Ritchie automatic founts with poly bases have molded hold down pockets either located inside or outside of the unit. All units need to be anchored to a concrete pad using 3/8” stainless steel anchor bolts.
Traditional Ritchie automatic waterers are designed to be permanent installations. Our Classic Equine by Ritchie EZFount unit and our Genesis G1 and G2 unites are ideal for warm weather climates and can be used with a hose.
Regarding Ritchie automatic waterers, there are certain installations in warm climates where people will hook them up with a garden hose. Poly units with small access panels (WaterMatic 100, WaterMatic 150, WaterMatic 150S, Omni 2) can use Ritchie part #18091, which is the small access panel with a threaded hole through it. This panel can also be used to run electricity to the unit and will accept 1” conduit. The hole is threaded 1-11 ½ NPSM.
Yes. Ritchie offers different valves for different water pressure levels. Our white valve can be used for pressures between 5 and 40 PSI and is geared toward gravity-flow systems.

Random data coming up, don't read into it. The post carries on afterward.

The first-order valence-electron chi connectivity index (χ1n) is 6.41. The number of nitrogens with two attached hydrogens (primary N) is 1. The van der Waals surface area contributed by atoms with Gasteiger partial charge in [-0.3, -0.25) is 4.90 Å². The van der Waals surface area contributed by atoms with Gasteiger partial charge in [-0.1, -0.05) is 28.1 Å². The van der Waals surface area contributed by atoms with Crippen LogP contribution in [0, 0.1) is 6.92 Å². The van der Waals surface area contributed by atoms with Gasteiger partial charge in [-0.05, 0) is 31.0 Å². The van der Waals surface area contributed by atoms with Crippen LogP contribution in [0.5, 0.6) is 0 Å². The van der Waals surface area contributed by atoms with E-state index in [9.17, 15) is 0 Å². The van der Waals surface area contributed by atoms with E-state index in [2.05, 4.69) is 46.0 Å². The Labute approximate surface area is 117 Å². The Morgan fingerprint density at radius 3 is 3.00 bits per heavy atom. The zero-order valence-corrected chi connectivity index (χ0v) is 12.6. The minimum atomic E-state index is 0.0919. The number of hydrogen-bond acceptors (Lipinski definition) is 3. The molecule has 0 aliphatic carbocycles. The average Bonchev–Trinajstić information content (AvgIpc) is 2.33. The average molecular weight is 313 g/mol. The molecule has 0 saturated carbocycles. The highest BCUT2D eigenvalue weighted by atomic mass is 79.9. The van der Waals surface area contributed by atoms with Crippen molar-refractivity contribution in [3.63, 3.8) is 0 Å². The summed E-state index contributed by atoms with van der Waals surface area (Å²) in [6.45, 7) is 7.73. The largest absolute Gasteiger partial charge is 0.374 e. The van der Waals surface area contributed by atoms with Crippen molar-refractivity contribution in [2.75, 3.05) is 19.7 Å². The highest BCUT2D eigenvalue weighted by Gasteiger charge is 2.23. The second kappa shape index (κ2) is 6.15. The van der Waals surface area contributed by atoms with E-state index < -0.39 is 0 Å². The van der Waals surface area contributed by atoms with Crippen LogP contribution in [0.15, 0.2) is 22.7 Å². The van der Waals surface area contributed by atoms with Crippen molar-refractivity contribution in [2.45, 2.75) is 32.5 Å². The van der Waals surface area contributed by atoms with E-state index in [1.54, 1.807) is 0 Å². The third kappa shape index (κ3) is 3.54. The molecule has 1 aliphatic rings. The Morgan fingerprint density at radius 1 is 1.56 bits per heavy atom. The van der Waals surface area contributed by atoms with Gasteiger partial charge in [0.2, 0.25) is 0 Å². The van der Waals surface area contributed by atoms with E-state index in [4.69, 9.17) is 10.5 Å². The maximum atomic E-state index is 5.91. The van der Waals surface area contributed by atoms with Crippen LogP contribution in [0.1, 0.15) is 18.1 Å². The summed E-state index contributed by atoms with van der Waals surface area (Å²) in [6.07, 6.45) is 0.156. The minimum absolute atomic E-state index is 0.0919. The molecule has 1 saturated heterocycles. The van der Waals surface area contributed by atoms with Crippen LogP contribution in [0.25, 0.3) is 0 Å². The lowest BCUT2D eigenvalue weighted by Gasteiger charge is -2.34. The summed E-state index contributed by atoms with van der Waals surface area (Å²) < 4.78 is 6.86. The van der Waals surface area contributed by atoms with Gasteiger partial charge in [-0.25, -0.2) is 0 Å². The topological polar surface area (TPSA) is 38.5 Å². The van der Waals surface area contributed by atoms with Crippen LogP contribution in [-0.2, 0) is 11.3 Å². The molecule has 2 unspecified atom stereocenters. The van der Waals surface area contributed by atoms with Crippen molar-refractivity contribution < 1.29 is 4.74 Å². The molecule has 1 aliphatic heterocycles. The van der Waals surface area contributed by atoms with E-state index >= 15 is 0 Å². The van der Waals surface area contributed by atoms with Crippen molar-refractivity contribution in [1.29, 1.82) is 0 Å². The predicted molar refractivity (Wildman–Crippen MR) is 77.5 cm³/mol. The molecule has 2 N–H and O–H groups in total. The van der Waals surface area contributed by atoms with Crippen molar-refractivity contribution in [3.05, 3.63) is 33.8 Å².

Drilling through the side of a poly unit or thermal tube will automatically void the warranty and is not recommended. The polyurethane foam that is used to insulate these units must stay dry. If exposed to moisture, the foam soaks up moisture, loses its insulation value, becomes waterlogged, and will freeze.
In most cases, no. Ritchie valves are free flowing and most small particles will pass through the valve and end up in the bottom of the trough. When the unit is cleaned, these particles go out the drain. If the particles are large and causing the valve to clog or stay open, the answer is yes. A screen, such as an agricultural sprayer uses, may be more desirable than a filter. A filter will plug up sooner than a screen. A screen will pass particles that will go through the valve with no problem, whereas the filter will trap them. It is important on new installations to flush the lines of all debris, such as PVC shavings, before hooking up the fountain.